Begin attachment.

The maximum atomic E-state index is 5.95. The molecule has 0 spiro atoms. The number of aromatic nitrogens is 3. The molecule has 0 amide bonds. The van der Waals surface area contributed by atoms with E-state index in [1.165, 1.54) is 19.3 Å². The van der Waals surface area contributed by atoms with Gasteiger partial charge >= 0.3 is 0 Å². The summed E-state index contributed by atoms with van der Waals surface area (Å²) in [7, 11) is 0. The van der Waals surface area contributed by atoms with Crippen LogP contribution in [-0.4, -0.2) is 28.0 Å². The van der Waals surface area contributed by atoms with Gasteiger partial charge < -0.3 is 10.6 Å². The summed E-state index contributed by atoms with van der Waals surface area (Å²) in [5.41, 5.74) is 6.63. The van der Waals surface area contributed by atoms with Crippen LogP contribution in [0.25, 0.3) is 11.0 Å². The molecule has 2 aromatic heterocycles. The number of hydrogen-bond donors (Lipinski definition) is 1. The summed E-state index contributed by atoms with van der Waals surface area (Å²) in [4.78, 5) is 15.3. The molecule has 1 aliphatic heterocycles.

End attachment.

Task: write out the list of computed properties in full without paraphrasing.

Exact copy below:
The maximum atomic E-state index is 5.95. The molecule has 0 spiro atoms. The number of aromatic nitrogens is 3. The molecule has 0 amide bonds. The van der Waals surface area contributed by atoms with E-state index in [1.165, 1.54) is 19.3 Å². The van der Waals surface area contributed by atoms with Gasteiger partial charge >= 0.3 is 0 Å². The summed E-state index contributed by atoms with van der Waals surface area (Å²) in [7, 11) is 0. The van der Waals surface area contributed by atoms with Crippen LogP contribution in [-0.4, -0.2) is 28.0 Å². The van der Waals surface area contributed by atoms with Gasteiger partial charge < -0.3 is 10.6 Å². The summed E-state index contributed by atoms with van der Waals surface area (Å²) in [5.41, 5.74) is 6.63. The van der Waals surface area contributed by atoms with Crippen LogP contribution in [0.25, 0.3) is 11.0 Å². The molecule has 2 aromatic heterocycles. The number of hydrogen-bond donors (Lipinski definition) is 1. The summed E-state index contributed by atoms with van der Waals surface area (Å²) in [4.78, 5) is 15.3. The molecule has 1 aliphatic heterocycles.